• programs to ensure that the department’s services are suitable for people from culturally and linguistically diverse backgrounds. This includes translation and interpreter services, services in languages other than English, Multicultural Service Officer (MSO) assistance, and support for refugees and humanitarian entrants
  • several disaster recovery payments: the Australian Government Disaster Recovery Payment (AGDRP) and Disaster Recovery Allowance (DRA), and ex‑gratia payments to New Zealand residents (in 2017–18, these payments were made to victims of Tropical Cyclone Debbie)
  • the Australian Victim of Terrorism Overseas Payment (AVTOP).


The department manages two superannuation programs:

  • the Small Business Superannuation Clearing House
  • the Early Release of Superannuation Benefits program.
Small Business Superannuation Clearing House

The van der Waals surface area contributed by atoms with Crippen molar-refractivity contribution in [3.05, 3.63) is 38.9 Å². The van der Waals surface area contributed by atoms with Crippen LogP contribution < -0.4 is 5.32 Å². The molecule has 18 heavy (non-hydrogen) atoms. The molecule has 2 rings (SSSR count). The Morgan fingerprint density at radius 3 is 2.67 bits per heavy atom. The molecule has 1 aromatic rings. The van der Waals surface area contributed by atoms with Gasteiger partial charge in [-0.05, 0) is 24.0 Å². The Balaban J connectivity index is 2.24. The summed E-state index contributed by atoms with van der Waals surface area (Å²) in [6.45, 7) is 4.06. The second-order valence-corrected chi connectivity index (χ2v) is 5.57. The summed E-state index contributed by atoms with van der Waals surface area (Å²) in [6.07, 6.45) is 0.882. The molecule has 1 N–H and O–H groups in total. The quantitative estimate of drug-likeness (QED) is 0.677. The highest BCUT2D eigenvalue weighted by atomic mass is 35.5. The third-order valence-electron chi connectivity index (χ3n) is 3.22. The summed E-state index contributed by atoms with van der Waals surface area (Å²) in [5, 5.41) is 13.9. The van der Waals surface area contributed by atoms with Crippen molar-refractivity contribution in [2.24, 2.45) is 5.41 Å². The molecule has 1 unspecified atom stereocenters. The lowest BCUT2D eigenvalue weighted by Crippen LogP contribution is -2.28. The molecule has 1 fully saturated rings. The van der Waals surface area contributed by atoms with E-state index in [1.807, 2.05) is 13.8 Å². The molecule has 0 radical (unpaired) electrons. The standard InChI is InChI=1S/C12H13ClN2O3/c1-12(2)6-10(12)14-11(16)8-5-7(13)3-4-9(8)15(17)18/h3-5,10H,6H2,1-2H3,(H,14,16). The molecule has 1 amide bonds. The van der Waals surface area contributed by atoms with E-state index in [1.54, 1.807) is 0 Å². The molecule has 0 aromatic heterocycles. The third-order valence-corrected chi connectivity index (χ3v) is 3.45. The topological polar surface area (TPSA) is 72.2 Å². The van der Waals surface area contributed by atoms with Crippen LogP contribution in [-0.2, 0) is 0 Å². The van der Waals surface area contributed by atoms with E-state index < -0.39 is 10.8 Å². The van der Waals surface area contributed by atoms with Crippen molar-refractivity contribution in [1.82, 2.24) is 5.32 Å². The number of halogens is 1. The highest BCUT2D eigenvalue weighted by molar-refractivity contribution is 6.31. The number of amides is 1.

The ATO Small Business Superannuation Clearing House is a free government service to help small businesses with 19 or fewer employees or an annual aggregated turnover of below $10 million to meet their superannuation guarantee obligations and reduce red tape. Under the superannuation guarantee requirements, small businesses must make superannuation payments at least four times a year.

The department managed the clearing house on behalf of the ATO until December 2016, when service delivery for the clearing house was transferred to the ATO following a machinery of government change. On 26 February 2018 the system functionality was transitioned to the ATO. The department’s system was decommissioned in June 2018.

Early Release of Superannuation Benefits

The Early Release of Superannuation Benefits program allows eligible people to draw on their superannuation benefits on compassionate grounds in times of need. Applicants can be granted early release of superannuation only for help in meeting costs for:

  • medical expenses for an applicant or their dependant